Osteoporosis is a disorder that few of us will be unfamiliar with. Stemming from low bone mineral density or impaired bone microarchitecture, this disorder of decreased bone strength elevates the fracture risk of its sufferers. Sadly, changes to bone density often go unnoticed and untreated until an injury occurs. So what exactly is best practice when it comes to caring for those who live with the condition? A recent study published in the Journal of Contemporary Chiropractic laid it all out for chiropractors. While it does not delve into the specifics of adjusting those with osteoporosis, it tells us what the literature currently offers up in terms of holistic approaches to wrap around the person under care with an eye to inform chiropractors of the recommended treatment and prevention of osteoporosis present in current literature. 
Current statistics emerging from The Australian Institute of Health and Welfare show that the condition is relatively common. The Institute estimates the prevalence of osteoporosis among those ages 50 and over sits at 23% of women and 6% of men.  While we can already see that women are more at risk than men, another particularly vulnerable subgroup is women over the age of 60.
Hip fractures as a result of osteoporosis are particularly dangerous, with a staggering 30% mortality within 12 months. Over half of survivors are permanently impaired, with many remaining bedridden. Annual osteoporotic hip fracture occurrence worldwide is projected to increase fivefold by 2050. [3,4]
Current preventative paradigms for osteoporosis recommend supplemental doses of calcium and Vitamin D. While pharmacological interventions suggest bisphosphonates and oestrogen, neither can be recommended for long-term use due to the risks associated with their ongoing use. The review published in the Journal of Contemporary Chiropractic reviewed current literature pertaining to osteoporosis and the major themes associated with its diagnosis, treatment, and prevention.
The method of review for the advisory study was thorough, with keyword searches run to turn up 188 human intervention trials and basic science articles. What then did the study find?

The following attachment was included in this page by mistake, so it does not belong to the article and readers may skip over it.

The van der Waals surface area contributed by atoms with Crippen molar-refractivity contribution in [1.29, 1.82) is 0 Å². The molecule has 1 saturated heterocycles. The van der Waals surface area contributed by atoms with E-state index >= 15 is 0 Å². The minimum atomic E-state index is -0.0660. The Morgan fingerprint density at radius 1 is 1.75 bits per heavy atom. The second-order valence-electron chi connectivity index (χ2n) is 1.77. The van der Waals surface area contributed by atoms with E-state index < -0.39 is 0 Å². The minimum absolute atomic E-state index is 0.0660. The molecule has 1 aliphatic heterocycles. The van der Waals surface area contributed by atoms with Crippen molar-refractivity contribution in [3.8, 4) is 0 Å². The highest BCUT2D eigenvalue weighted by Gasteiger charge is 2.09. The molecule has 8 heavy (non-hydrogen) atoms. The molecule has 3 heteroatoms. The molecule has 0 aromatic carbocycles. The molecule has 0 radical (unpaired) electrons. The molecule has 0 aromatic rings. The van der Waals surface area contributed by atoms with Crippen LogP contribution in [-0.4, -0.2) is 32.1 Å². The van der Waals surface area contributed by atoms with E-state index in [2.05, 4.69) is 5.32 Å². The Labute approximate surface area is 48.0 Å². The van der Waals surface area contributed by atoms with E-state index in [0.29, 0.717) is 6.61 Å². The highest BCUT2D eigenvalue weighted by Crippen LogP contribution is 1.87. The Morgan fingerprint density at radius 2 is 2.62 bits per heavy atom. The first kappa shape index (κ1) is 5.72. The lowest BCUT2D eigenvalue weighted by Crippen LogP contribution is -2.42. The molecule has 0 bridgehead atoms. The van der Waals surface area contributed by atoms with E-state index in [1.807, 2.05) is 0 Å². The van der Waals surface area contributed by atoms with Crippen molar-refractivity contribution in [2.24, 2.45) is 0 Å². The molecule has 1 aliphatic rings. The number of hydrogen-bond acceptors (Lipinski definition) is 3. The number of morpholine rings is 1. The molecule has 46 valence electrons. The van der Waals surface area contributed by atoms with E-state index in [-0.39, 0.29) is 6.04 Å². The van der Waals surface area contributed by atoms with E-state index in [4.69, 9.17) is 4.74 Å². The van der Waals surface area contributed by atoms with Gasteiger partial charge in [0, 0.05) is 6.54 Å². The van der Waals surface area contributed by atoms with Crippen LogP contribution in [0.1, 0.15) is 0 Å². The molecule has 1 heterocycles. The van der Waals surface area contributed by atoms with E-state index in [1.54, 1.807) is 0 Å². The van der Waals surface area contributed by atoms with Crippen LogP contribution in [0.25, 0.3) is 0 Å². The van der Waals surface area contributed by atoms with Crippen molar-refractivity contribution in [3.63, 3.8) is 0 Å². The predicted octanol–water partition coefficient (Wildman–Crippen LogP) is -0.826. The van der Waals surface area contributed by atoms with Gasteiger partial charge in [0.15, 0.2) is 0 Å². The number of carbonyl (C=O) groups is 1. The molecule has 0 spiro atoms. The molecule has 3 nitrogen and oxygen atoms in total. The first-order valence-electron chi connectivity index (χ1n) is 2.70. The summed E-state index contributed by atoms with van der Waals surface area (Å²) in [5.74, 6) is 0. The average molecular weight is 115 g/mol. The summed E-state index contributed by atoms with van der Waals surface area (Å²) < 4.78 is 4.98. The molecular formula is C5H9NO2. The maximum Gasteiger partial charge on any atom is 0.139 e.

Some of the included data is unsurprising. Still, the collation of basic science and human intervention trials for the purpose of informing chiropractic practice remains invaluable. The authors of the study reminded readers that bone is a living tissue composed of organic compounds such as collagen, inorganic calcium hydroxyapatite, and other minerals. It is metabolically active and is constantly responding to our external stressors and mechanical stimuli.
As it is a living tissue, it renews itself through ‘remodelling’ whereby tissue is removed and replaced as required by specialised cells.
By the time you reach adulthood, most of your bone mass has been developed, with the rate of bone removal and replacement relatively balanced. In conditions such as osteoporosis, more bone is being removed and reabsorbed into the bloodstream than is being laid down, increasing the porosity of the bone.
Cases of osteoporosis can be divided into two categories: primary and secondary. Primary osteoporosis is associated with normal ageing and results from decreased levels of sex steroid hormones. Secondary osteoporosis arises from other medical conditions or the use of medications that interfere with bone reformation. Disorders of calcium metabolism and bone demineralising medications account for approximately 78% of the secondary causes.
How is it diagnosed? Bone strength, Dural energy X-Ray absorptiometry, fracture risk assessment tool (age, sex, weight etc), and lab testing for bone turnover markers all contribute to the diagnostic picture.